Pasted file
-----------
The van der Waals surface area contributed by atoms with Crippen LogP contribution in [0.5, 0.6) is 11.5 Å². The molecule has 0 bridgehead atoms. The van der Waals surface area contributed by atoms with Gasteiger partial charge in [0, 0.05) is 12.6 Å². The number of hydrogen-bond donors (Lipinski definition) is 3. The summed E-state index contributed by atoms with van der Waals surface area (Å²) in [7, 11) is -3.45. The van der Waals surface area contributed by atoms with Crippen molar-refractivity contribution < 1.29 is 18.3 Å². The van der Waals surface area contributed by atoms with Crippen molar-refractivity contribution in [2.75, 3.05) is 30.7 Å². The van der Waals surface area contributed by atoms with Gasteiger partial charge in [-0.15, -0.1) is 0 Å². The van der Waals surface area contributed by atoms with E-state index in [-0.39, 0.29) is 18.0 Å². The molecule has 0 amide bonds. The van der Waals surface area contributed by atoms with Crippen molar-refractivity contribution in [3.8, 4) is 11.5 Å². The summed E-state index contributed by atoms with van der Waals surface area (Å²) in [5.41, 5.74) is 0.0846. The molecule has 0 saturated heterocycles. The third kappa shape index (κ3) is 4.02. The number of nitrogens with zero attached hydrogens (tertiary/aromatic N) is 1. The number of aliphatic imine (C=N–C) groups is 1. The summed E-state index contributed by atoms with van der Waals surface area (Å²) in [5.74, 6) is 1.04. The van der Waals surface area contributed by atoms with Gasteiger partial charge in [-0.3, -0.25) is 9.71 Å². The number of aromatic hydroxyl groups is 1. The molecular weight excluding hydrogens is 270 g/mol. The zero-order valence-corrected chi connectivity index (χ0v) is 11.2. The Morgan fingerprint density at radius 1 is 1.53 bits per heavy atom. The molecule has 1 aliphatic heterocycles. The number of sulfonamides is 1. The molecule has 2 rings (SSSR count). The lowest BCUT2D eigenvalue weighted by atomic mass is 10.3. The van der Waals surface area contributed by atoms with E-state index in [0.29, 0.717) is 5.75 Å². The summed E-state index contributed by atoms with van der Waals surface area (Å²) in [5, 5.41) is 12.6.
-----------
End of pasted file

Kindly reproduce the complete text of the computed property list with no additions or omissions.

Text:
The van der Waals surface area contributed by atoms with Crippen LogP contribution in [0.5, 0.6) is 11.5 Å². The molecule has 0 bridgehead atoms. The van der Waals surface area contributed by atoms with Gasteiger partial charge in [0, 0.05) is 12.6 Å². The number of hydrogen-bond donors (Lipinski definition) is 3. The summed E-state index contributed by atoms with van der Waals surface area (Å²) in [7, 11) is -3.45. The van der Waals surface area contributed by atoms with Crippen molar-refractivity contribution < 1.29 is 18.3 Å². The van der Waals surface area contributed by atoms with Crippen molar-refractivity contribution in [2.75, 3.05) is 30.7 Å². The van der Waals surface area contributed by atoms with Gasteiger partial charge in [-0.15, -0.1) is 0 Å². The van der Waals surface area contributed by atoms with E-state index in [-0.39, 0.29) is 18.0 Å². The molecule has 0 amide bonds. The van der Waals surface area contributed by atoms with Crippen molar-refractivity contribution in [3.8, 4) is 11.5 Å². The summed E-state index contributed by atoms with van der Waals surface area (Å²) in [5.41, 5.74) is 0.0846. The molecule has 0 saturated heterocycles. The third kappa shape index (κ3) is 4.02. The number of nitrogens with zero attached hydrogens (tertiary/aromatic N) is 1. The number of aliphatic imine (C=N–C) groups is 1. The summed E-state index contributed by atoms with van der Waals surface area (Å²) in [5.74, 6) is 1.04. The van der Waals surface area contributed by atoms with Gasteiger partial charge in [-0.3, -0.25) is 9.71 Å². The number of aromatic hydroxyl groups is 1. The molecular weight excluding hydrogens is 270 g/mol. The zero-order valence-corrected chi connectivity index (χ0v) is 11.2. The Morgan fingerprint density at radius 1 is 1.53 bits per heavy atom. The molecule has 1 aliphatic heterocycles. The number of sulfonamides is 1. The molecule has 2 rings (SSSR count). The lowest BCUT2D eigenvalue weighted by atomic mass is 10.3. The van der Waals surface area contributed by atoms with E-state index in [0.29, 0.717) is 5.75 Å². The summed E-state index contributed by atoms with van der Waals surface area (Å²) in [5, 5.41) is 12.6.